|Publication number||US7385350 B2|
|Application number||US 11/487,949|
|Publication date||Jun 10, 2008|
|Filing date||Jul 17, 2006|
|Priority date||Oct 4, 2004|
|Also published as||US20070170866|
|Publication number||11487949, 487949, US 7385350 B2, US 7385350B2, US-B2-7385350, US7385350 B2, US7385350B2|
|Inventors||J. Gary Eden, Sung-Jin Park|
|Original Assignee||The Broad Of Trusstees Of The University Of Illinois|
|Export Citation||BiBTeX, EndNote, RefMan|
|Patent Citations (48), Non-Patent Citations (25), Referenced by (2), Classifications (13), Legal Events (4)|
|External Links: USPTO, USPTO Assignment, Espacenet|
This application claims priority under 35 U.S.C. §119 from provisional application Ser. 60/699,475, filed Jul. 15, 2005, is a continuation-in-part of and claims priority under 35 U.S.C. §120 from U.S. application Ser. No. 10/958,174, filed Oct. 4, 2004, now U.S. Pat. No. 7,297,041 and is a continuation-in-part of and claims priority under U.S.C. §120 of U.S. application Ser. No. 10/958,175, filed Oct. 4, 2004 entitled “Metal/Dielectric Multilayer Microdischarge Devices and Arrays”.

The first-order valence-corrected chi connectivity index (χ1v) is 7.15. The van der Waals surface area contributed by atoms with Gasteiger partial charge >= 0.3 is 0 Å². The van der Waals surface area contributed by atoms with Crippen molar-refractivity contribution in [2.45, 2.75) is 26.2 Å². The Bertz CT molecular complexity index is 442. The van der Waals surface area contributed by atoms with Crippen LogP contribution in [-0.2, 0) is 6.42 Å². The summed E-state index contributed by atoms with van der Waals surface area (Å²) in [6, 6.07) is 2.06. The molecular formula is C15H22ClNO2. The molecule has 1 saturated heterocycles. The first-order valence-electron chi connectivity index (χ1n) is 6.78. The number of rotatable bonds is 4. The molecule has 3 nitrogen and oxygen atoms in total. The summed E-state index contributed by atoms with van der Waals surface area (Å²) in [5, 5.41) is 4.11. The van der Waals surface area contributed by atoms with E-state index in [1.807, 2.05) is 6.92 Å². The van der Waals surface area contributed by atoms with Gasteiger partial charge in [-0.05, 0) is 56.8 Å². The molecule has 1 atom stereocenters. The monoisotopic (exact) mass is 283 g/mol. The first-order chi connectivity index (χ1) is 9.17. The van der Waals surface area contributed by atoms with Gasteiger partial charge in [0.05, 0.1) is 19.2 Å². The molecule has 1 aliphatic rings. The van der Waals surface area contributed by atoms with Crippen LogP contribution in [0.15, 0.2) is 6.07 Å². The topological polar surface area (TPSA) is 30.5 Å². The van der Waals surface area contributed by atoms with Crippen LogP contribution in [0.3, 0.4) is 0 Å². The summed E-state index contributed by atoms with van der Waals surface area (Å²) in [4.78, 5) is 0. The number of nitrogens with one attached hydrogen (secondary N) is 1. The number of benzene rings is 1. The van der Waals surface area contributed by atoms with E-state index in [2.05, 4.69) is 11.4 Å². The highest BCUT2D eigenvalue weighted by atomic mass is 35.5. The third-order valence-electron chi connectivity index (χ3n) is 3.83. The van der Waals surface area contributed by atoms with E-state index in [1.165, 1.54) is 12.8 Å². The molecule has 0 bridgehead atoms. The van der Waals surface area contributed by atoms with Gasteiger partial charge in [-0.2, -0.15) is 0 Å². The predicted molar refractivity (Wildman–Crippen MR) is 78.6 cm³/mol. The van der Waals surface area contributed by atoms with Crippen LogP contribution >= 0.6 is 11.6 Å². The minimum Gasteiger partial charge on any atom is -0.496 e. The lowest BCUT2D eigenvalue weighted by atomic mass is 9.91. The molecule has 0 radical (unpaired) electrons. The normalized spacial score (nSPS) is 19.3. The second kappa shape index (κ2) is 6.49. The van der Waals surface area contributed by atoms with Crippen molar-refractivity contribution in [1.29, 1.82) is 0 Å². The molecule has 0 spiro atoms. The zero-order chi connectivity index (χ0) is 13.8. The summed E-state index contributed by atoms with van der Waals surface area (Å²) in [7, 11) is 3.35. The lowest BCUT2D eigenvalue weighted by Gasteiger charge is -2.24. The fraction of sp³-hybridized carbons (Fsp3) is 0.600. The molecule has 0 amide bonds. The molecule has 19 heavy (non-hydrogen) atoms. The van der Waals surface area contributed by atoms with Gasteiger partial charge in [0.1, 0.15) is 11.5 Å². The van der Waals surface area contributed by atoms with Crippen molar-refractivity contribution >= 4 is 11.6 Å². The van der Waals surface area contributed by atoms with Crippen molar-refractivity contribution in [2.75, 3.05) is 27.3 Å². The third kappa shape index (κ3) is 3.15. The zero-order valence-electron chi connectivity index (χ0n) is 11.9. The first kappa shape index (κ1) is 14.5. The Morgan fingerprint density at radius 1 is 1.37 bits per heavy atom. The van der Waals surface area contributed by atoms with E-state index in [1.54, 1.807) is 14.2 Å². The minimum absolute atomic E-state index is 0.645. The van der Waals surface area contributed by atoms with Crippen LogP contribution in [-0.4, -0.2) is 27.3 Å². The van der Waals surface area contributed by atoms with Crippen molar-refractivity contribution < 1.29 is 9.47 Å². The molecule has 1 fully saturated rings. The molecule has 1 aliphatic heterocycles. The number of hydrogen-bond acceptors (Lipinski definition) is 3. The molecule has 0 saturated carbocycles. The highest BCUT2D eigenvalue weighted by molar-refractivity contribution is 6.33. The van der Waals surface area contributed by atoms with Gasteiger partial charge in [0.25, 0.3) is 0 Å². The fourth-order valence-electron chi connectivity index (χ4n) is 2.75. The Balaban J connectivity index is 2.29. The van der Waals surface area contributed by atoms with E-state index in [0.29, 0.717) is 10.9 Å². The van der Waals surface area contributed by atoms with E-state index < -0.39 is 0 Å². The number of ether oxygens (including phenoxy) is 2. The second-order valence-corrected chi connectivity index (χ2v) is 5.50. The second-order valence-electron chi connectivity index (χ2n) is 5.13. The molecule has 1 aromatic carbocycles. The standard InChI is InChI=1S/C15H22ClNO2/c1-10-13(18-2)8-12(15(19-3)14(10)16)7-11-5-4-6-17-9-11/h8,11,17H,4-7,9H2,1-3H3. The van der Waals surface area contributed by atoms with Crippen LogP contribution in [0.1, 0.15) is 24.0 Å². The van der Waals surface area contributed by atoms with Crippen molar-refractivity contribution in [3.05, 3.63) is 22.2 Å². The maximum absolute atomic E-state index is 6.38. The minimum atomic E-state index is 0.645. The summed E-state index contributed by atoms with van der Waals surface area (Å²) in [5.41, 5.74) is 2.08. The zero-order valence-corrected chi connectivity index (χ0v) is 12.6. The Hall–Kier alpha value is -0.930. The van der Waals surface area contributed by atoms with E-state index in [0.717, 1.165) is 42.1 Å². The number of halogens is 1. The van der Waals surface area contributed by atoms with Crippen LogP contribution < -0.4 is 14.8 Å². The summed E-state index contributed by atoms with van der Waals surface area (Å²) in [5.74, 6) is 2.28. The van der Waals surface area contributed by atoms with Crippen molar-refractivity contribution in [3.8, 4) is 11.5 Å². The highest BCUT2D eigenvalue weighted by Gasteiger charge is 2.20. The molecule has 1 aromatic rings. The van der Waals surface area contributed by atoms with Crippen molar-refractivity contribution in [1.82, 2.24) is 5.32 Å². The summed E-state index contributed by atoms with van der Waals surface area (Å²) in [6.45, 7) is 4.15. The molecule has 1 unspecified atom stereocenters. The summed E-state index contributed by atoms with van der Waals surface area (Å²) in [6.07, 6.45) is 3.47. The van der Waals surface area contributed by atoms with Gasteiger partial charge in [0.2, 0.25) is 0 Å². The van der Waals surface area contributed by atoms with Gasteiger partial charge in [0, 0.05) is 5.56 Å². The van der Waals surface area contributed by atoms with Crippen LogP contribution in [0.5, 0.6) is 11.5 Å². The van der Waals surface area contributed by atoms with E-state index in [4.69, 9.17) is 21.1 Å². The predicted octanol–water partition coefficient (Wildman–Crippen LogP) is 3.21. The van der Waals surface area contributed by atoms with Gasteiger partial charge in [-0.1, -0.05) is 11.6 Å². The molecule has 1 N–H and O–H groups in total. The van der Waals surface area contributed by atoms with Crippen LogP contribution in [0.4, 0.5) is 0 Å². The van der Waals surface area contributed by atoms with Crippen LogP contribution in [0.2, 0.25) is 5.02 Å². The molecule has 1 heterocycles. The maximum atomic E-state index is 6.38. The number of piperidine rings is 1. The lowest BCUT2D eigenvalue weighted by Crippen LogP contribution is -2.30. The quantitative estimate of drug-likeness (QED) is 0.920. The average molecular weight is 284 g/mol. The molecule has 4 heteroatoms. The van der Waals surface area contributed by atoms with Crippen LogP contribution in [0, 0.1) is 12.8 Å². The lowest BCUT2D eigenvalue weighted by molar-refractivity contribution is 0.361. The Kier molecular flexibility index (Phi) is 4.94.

This invention was made with Government assistance under U.S. Air Force Office of Scientific Research grant No. F49620-03-1-0391. The Government has certain rights in this invention.
The invention is in the field of microcavity plasma devices, also known as microdischarge devices or microplasma devices.